If you are time-poor and want a decent session, prepare to rip in in our high intensity interval training (HIIT) class.
Achieve a fitter, healthier and leaner body in a faster time frame. This class is great for all fitness levels – all you need is the willingness to ‘rip in and have a go’. You’ll be working on cardio equipment like assault bikes, rowers and running.
- What are the benefits? Achieve a fitter, healthier and leaner body in a faster time frame.
- Who can participate? For all levels of fitness – all you need is the willingness to ‘rip in and have a go’
- What kind of things will I be doing? You’ll be working on cardio equipment like assault bikes, rowers and running.
HIIT generally refers to repeated sessions of relatively brief intermittent exercise, often performed with an ‘‘all-out’’ effort or at an intensity close to that which elicits VO2 max (i.e. 90% ).
Depending on the training intensity, a single effort may last from a few seconds to up to several minutes, with multiple efforts separated by up to a few minutes of rest or low-intensity exercise.
In contrast to strength training, in which brief intense efforts are usually performed against a heavy resistance to increase skeletal muscle mass, HIT is normally associated with activities such as cycling, rowing or running and usually nothing that externally loads the body like kettlebells, dumbbells, barbells and calisthenics, it’s just pure intense cardio.
One of the most remarkable findings from recent studies on HIIT was the dramatic improvement that can be seen in exercise performance during tasks that rely mainly on aerobic energy metabolism, despite the very low training volume.
A study by Martin J. Gibala and Sean L. McGee in 2008 found that people performing just 2 weeks of HIIT (2.5 hours total time) compared to 2 weeks of endurance training (10 hours total time) exhibited identical performance adaptations, better aerobic capacity, increased fat oxidative capacity (fat loss), improve mitochondrial density (increase energy production) and much more.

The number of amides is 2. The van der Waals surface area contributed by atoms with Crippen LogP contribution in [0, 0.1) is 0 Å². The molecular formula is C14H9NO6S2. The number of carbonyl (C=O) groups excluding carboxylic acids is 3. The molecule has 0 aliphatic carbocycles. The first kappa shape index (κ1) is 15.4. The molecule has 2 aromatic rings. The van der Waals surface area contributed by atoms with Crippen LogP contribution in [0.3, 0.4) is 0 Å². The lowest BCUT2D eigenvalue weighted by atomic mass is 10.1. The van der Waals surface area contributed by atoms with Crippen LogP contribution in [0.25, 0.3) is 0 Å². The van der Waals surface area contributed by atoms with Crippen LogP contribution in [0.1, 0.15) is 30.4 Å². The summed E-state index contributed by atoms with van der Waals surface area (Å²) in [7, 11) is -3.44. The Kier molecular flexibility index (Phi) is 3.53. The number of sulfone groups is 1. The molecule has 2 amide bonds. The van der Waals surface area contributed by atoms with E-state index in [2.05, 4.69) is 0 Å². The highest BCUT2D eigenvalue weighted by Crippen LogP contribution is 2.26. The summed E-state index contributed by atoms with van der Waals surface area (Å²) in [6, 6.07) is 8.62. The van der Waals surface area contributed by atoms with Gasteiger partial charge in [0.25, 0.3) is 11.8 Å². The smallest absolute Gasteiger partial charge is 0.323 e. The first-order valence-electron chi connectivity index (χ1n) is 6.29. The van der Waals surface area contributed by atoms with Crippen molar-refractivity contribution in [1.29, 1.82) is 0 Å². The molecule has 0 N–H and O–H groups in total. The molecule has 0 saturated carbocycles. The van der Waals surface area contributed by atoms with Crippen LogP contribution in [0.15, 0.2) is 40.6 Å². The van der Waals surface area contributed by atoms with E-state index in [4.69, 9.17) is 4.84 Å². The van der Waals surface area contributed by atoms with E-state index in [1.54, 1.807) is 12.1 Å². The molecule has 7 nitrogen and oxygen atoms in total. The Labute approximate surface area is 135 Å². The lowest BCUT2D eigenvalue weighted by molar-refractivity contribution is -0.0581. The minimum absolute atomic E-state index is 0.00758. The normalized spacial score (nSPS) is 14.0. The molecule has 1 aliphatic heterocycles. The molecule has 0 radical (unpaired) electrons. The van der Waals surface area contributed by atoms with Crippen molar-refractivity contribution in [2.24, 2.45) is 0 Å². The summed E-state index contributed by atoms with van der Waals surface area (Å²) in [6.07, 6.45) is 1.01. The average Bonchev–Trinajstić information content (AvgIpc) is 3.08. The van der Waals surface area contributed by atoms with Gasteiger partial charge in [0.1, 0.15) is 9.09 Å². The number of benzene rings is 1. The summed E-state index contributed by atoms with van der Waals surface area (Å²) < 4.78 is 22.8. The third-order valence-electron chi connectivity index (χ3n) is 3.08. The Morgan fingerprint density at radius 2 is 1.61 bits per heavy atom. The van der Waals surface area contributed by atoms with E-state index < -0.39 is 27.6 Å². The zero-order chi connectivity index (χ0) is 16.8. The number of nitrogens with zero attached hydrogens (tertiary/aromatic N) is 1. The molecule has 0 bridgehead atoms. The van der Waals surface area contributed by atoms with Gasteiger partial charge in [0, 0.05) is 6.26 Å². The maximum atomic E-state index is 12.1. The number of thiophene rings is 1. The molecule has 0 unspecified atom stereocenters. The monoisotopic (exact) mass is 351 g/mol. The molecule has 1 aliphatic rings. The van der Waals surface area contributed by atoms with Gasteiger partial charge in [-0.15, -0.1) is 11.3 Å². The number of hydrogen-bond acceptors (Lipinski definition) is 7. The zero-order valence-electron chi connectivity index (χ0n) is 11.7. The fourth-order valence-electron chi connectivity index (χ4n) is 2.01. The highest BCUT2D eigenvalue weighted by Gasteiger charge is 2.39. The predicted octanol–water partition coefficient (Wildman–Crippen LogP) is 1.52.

While the mechanism of these adaptations isn’t categorically known, the general belief is that the higher the intensity of the workout, the greater the oxygen debt created. Simply meaning: the harder you work, the faster you breathe at a shorter and smaller volume taking the less oxygen in to your system. This creates an oxygen debt known as EPOC, or exercise post oxygen consumption. The greater this EPOC is the more you will see positive adaptations such as a fitter body that has a better use of energy and clears lactate faster.
For those of us who are time-poor, it is great news as it proposes that the ‘pounding the pavement’ mantra can be replaced by a more effective shorter method.
The traditional long efforts of exercises are almost unsustainable for the modern person, in training facilities all over the world the eradication of long endurance efforts is slowly becoming the norm.
Even though there is a place for some long aerobic efforts, the fact is that the longer we are on our feet, the greater the chance for the body to sustain overuse and overtraining type illnesses and injuries. So most teams and coaches of individual athletes are minimising that type of training and incorporating high-intensity interval training where they get great training effect as well as reducing the risk of injury and illness in a much faster time.
In conclusion you get FITTER, HEALTHIER, LEANER IN A MUCH FASTER TIME FRAME.